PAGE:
Saturday, March 04, 2017


Fostering is great, but anything that offers opportunity comes with challenges.

For me, and most other carers I speak to, the biggest bane is the thing called Contact. Which can take many forms.

Contact (If you're a reader who doesn't foster) is an arrangement whereby the real parents (or 'significant others') of children in care are given contact with the children. It's the law, a law passed by politicians who meant well, but frankly didn't know what they were doing, not with this one. Contact does way more damage than good, in almost all cases.

The reason I'm writing about it (again) is that I met a carer who is with his local authority and we talked and compared thoughts.

He and his wife look after a family of three sisters; the eldest has just moved into secure accommodation, the middle one being prepared for the same thing, the youngest only just old enough for secondary school.

They bump along fine. The children all have their emotional problems from their experiences before they were removed, but their foster parents - who have two children of their own - have been working hard and are making progress with them.

The hardest part of their job, and he was quick to get there, is Contact. And not only the robotically designated Contacts (once a week, for an hour, generally), which is disruptive enough, but the apparently accidental contacts.

It's happened to me with previous children. You decide to do a supermarket run and the children have to tag along. Boring enough for them, but then you push the trolley round the corner of the pasta shelves and BOOM, there she is.


As I remember in this case, she would be standing there with just a basket because she's just only shopping for herself these days, and she sees what she thinks is a stranger playing happy families with her children and, so she thinks, getting paid a fortune to do it, and she gets the knife out.

She didn't know it, the particular mum I have in mind, because she didn't have any mindfulness, it never occurred to her to examine her own thinking.

If anyone had quizzed her afterwards as to why she left us all feeling bad, she would have replied that she was only being a good mother and trying to do the best for her children.

But the chance meetings, in the street or the supermarket, between foster children and their real relatives is always an emotional disaster. Even if it's no more than a wave across a busy road.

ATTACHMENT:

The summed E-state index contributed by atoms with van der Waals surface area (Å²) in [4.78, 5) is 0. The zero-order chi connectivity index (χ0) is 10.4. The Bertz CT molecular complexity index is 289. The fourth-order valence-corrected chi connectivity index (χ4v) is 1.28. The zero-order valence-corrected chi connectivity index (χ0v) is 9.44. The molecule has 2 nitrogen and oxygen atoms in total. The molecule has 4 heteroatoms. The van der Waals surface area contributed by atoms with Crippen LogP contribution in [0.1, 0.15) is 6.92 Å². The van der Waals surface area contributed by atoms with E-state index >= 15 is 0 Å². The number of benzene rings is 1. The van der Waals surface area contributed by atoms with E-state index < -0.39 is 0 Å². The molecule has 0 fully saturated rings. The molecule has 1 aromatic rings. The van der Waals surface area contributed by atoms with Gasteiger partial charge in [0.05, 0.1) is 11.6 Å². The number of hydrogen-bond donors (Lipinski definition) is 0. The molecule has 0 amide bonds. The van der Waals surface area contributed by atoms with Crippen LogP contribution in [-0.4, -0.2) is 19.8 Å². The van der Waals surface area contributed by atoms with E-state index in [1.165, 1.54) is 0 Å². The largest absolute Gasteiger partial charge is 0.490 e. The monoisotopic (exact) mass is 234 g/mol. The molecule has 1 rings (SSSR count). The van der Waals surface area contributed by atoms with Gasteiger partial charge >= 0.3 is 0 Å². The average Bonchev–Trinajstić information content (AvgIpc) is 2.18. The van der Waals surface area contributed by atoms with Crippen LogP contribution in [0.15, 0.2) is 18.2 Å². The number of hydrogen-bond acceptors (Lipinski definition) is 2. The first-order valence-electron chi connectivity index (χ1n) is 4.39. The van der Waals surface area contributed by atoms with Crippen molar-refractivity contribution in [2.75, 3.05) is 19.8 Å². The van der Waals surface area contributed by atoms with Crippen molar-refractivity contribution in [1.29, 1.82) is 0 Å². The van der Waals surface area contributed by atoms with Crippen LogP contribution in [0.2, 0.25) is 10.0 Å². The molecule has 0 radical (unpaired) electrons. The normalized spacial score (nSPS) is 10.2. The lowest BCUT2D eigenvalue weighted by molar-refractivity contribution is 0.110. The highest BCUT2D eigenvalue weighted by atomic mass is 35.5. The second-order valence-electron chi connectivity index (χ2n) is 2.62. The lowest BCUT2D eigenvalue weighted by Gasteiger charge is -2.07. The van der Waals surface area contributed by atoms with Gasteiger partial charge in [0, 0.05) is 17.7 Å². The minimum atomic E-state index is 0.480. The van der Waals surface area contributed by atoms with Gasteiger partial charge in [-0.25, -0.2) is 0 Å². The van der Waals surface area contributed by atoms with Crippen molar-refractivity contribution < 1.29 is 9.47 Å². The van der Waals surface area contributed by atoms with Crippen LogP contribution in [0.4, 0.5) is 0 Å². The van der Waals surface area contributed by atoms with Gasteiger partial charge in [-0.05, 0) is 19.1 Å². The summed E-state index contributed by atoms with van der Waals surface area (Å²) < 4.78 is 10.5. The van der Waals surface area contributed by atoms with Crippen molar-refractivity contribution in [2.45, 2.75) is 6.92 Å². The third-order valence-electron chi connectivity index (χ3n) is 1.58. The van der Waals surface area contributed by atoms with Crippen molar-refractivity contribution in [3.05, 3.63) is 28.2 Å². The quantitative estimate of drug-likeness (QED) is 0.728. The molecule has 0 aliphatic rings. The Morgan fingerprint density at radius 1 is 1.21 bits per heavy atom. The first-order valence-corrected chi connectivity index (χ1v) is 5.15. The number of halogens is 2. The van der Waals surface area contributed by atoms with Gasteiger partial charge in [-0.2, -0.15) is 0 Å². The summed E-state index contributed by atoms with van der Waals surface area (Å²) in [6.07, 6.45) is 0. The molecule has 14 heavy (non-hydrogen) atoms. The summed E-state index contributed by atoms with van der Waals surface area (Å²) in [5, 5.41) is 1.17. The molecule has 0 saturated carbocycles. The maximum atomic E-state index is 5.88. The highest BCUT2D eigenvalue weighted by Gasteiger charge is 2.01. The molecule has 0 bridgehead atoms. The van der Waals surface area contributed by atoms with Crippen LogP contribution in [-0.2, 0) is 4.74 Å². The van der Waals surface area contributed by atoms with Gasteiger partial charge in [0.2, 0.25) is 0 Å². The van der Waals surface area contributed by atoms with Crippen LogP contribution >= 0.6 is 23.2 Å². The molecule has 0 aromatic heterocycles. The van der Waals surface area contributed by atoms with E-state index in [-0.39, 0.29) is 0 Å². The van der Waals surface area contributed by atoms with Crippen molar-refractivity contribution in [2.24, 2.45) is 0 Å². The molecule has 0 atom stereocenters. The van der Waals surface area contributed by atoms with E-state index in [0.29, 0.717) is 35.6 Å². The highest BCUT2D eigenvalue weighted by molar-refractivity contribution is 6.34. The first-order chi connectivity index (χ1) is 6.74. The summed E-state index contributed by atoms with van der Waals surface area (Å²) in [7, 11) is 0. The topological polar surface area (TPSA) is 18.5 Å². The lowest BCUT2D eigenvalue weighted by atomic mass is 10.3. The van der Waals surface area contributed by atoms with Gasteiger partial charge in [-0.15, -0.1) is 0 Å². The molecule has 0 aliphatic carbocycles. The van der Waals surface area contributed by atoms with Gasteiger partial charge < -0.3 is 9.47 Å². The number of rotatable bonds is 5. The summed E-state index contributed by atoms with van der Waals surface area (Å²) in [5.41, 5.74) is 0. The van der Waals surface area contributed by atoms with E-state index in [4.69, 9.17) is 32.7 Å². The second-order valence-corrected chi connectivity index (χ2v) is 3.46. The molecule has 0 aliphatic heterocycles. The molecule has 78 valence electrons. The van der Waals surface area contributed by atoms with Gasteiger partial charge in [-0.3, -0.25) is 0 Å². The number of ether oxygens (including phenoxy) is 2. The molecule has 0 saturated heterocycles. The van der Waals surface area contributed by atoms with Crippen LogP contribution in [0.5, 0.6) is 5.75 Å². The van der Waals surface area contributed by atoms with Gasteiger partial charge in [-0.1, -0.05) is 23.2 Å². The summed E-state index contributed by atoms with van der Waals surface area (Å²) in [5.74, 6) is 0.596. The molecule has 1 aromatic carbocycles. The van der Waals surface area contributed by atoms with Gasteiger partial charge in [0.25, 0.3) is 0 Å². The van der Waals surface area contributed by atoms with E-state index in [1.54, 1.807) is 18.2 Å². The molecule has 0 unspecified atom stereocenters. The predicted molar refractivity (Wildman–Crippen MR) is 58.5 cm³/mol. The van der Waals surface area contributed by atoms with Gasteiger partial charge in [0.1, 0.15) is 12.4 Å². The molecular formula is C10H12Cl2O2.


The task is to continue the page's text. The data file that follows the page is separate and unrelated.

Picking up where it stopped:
When you think about it, a wave across a busy road can be even worse because the only thing most foster children want to do is get back to the parents they are in denial over.

So by the time we get home after the encounter there are a lot of pieces to pick up and mend.

For me, establishing where the real family live and what their haunts are is really useful.

You can get information either from the social workers, or (carefully) from the children yourself. For example, most people use the same supermarket, so if you find out that the children know their way around the local Aldi, don't take them to Aldi. Go to Sainsburys or Lidl. If their family has a dog you can ask where it gets walked and avoid.

Where it gets really tricky is when real parents want to 'check up' on their children.

This is discouraged by the authorities, often its an offence for parents to even park their car outside school and watch you collect them. And thankfully it's very rare. But it's something we professional foster carer make ourselves aware of. I rely heavily on our social workers to alert us if any such possibility exists, and the proper procedures.

It's only happened to me once, it wasn't any problem, the mum just wanted to watch. She sat discreetly in her car with a baseball cap on and sunglasses. And y'know what, my heart went out to her.

It's what I'd want to do.

But wouldn't, because for me, and all foster parents, the children come first.


  1. We've been lucky so far, all the children who've stayed with us have been from out of our area, or at least far enough that we aren’t going to run into a relative on the street. BUT - we've just had our first referral for a local child, waiting to see if we'll get the interview, so this is a well-timed post. We're already conscious there are few places we’ll need to avoid because of where the child lived.

    I can't think how I'd react in the child’s place. I remember the sick stomach churn and adrenaline rush of bumping into an Ex, so I imagine it’s like that times a million. I also imagine bumping into an adult who wasn’t just neglectful but an actual abuser would be overwhelmingly terrible. I’d have a meltdown in that child’s place.

    I am glad our kids were all away from the daily risk of bumping into Mom, Aunty or Grandpa etc. I’m glad their SW looked out of area for them. It also makes minimising contact a sensible option.

    I do that heritage, identity, maintaining relationship at school etc are important, but feeling safe and getting settled in – that’s MORE important in my opinion.

  2. Spot on Mooglet.

    Accidental contact is gut-churning, even the scheduled stuff throws them.

    My view, and I see you agree, is that there should be a period after a child is taken into care and then given contact with significant others ONCE THEY ARE UP TO IT. Obviously that's a tricky call, but it's what we carers, in concert with the professionals, can do. Each case is different, and should be treated as such.